Imagine a world of fantasy where all your favorite icons are grouped together in old painting motifs and you have a pretty good idea of what French artist Amandine Urruty does. With knifelike precision she draws odd characters from popular culture and places them in dreamlike landscapes that recall Hieronymous Bosch and Leonardo DaVinci. Using satirical nuances Urruty comments on love, learning and family. Her method pokes fun at society and the different masks we wear each day to get through it. Her material of choice is graphite and with it she wields pictures which show great skill. It almost seems the artist could draw anything she wanted which is why it’s even more interesting to see the content which sparks her imagination.
From a formal standpoint hints of surrealism surface as we witness the subconscious mind take over in many of Urruty’s sections. But to draw at her skill level you need to be totally present and the two play off each other nicely. The dominant presence of kiddy characters definitely speaks to the inner child in all of us. Plus from an aesthetic point of view they’re just cute to look at.
Aside from drawings, Urruty has painted colorful murals all over France. The subject matter for those were mostly hybrid animals which recall Maurice Sendak. Her work is currently on view at the Jonathan Levine Gallery in New York as part of the group Exhibit, “Oh, The Places We’ve Been.” Urruty is based in Paris and holds a Master’s Degree in The Philosophy of Art. (via faithistorment)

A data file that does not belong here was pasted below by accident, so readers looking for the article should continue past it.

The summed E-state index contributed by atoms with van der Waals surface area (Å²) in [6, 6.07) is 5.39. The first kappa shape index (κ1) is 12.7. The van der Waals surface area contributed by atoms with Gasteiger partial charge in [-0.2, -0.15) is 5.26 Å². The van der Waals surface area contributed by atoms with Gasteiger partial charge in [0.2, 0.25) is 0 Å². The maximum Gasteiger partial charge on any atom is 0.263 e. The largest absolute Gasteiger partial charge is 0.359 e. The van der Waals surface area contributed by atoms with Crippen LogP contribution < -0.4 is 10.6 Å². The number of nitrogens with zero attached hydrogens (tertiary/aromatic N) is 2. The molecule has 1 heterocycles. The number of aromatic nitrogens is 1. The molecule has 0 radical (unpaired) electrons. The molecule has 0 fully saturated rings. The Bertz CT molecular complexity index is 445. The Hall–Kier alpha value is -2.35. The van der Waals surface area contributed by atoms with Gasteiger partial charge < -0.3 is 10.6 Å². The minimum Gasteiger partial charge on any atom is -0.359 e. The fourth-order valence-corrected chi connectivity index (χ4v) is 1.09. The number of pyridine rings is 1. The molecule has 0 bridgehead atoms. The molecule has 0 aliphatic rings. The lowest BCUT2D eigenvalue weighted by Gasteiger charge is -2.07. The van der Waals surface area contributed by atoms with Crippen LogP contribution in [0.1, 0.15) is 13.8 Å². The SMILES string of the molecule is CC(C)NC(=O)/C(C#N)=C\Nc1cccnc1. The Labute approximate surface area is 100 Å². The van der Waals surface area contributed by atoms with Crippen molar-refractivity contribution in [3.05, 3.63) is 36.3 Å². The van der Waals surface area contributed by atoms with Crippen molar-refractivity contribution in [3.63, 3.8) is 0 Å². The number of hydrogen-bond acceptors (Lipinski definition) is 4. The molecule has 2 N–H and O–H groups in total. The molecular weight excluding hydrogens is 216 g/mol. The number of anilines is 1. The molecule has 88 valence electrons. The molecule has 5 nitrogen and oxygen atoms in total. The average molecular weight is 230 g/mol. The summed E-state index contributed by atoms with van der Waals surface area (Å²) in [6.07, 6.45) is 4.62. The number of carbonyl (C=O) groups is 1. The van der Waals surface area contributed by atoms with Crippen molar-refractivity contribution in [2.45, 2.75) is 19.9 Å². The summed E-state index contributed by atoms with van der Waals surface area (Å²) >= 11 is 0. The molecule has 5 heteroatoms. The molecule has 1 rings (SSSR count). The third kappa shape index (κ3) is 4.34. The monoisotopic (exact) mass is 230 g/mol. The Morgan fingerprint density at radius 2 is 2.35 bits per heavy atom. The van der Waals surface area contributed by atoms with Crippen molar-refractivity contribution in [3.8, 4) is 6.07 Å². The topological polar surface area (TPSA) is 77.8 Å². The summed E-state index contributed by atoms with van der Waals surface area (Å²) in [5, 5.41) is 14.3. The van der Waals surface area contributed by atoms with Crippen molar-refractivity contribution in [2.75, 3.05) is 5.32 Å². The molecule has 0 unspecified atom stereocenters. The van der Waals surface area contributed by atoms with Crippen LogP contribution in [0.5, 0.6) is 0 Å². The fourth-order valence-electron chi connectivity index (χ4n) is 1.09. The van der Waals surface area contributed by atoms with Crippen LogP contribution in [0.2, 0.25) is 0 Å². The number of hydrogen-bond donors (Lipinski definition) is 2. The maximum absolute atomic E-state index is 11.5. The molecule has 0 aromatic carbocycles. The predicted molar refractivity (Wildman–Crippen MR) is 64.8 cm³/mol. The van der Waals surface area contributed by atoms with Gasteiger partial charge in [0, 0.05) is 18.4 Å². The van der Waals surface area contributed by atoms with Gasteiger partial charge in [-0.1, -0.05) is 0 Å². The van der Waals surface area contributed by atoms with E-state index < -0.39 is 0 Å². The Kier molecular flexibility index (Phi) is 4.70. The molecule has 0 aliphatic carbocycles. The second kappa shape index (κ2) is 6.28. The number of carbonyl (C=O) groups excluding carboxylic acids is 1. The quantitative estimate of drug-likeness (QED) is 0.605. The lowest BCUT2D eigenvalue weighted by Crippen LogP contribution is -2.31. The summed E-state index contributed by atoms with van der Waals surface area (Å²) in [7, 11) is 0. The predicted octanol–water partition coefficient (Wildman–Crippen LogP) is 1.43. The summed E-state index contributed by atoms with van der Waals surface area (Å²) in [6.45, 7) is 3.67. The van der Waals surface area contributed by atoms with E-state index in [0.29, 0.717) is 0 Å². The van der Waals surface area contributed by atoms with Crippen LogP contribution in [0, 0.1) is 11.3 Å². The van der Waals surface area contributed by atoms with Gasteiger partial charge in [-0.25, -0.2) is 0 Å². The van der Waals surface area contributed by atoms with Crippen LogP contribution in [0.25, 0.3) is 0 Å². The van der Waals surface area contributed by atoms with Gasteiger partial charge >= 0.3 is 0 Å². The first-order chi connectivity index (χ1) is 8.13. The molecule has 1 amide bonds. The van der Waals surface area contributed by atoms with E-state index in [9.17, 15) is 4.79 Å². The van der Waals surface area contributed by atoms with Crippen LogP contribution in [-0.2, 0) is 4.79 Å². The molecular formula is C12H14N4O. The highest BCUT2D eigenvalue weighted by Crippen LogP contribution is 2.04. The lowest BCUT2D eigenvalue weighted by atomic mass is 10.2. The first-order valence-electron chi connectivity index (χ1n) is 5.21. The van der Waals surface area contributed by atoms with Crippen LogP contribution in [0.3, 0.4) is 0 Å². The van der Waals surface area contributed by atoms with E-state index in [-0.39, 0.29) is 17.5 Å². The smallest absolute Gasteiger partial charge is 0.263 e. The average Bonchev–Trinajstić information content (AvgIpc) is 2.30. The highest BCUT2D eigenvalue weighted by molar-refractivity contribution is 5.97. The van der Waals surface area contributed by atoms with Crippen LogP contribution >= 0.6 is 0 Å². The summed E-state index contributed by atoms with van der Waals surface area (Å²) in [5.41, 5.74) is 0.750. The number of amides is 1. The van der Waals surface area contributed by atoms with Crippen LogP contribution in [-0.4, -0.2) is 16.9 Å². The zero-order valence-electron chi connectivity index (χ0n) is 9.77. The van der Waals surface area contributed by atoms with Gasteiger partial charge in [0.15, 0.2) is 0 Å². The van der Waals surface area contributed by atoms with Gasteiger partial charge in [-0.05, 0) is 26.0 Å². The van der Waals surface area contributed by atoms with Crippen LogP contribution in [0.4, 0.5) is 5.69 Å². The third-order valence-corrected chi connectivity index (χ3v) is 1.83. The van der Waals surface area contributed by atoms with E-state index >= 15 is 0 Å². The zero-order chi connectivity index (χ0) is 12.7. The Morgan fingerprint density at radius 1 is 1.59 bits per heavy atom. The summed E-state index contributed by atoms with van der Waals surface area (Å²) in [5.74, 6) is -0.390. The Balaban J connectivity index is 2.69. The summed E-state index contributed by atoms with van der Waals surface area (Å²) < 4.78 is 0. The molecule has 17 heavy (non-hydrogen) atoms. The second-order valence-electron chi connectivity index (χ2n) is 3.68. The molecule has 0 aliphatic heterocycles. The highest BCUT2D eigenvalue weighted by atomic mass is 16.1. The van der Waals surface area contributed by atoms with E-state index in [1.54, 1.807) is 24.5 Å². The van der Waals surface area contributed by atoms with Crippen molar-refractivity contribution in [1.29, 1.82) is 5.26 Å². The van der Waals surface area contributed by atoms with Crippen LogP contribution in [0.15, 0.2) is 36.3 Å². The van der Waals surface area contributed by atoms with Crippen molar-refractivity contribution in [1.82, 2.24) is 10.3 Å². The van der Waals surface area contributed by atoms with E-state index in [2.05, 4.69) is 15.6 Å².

One of the saddest things to see while walking around your neighborhood is a missing pet poster. A new book Lost: Lost and Found Pet Posters from Around the World by Ian Phillips captures the desperation and panic in these hand drawn, hand written xeroxed pieces of paper. It captures the highly emotional experience when someone loses a pet and also tries to give a funny but poignant look into the whole culture of what people write and draw to catch the public’s attention in helping them find their beloved fur ball.
One readily apparent trait is that most of the signs are created by someone who is not in a logical state of mind. This is not said in jest but observation because who in their right mind would draw a picture of their pet and expect someone to recognize the animal if spotted in person? Most end up looking like cartoon line drawings and it just adds to the poignancy of the whole situation. The other thing made clear is the cathartic power of drawing and writing. Even though the drawings may not look like the actual missing animal it gives the owner a chance to let out some of their emotional stress through drawing and writing. It’s no secret that creative expression has wonderful cathartic powers and in some ways might help the panic stricken person cope a little more with the situation at hand. On a positive note the book also takes a look at found animal posters which is just as funny and poignant.
Studies have shown that only 23 percent of lost dogs are reunited with their owners and 2 percent of lost cats. A microchip which can be inserted into the animal at a very low cost is a wonderful and harmless way to secure that if your pet is ever lost or stolen you have a good chance of finding them. It’s been shown that animals with microchips have a 38 percent chance of returning home to their owners if lost or stolen. (via hyperallergic)
When Japanese artist Yukiko Morita began working in a bakery as a teenager, she marveled at how cute baked bread was. She probably did not realize at the time that, years later, she would craft a way to make bread into a usable home decorative object.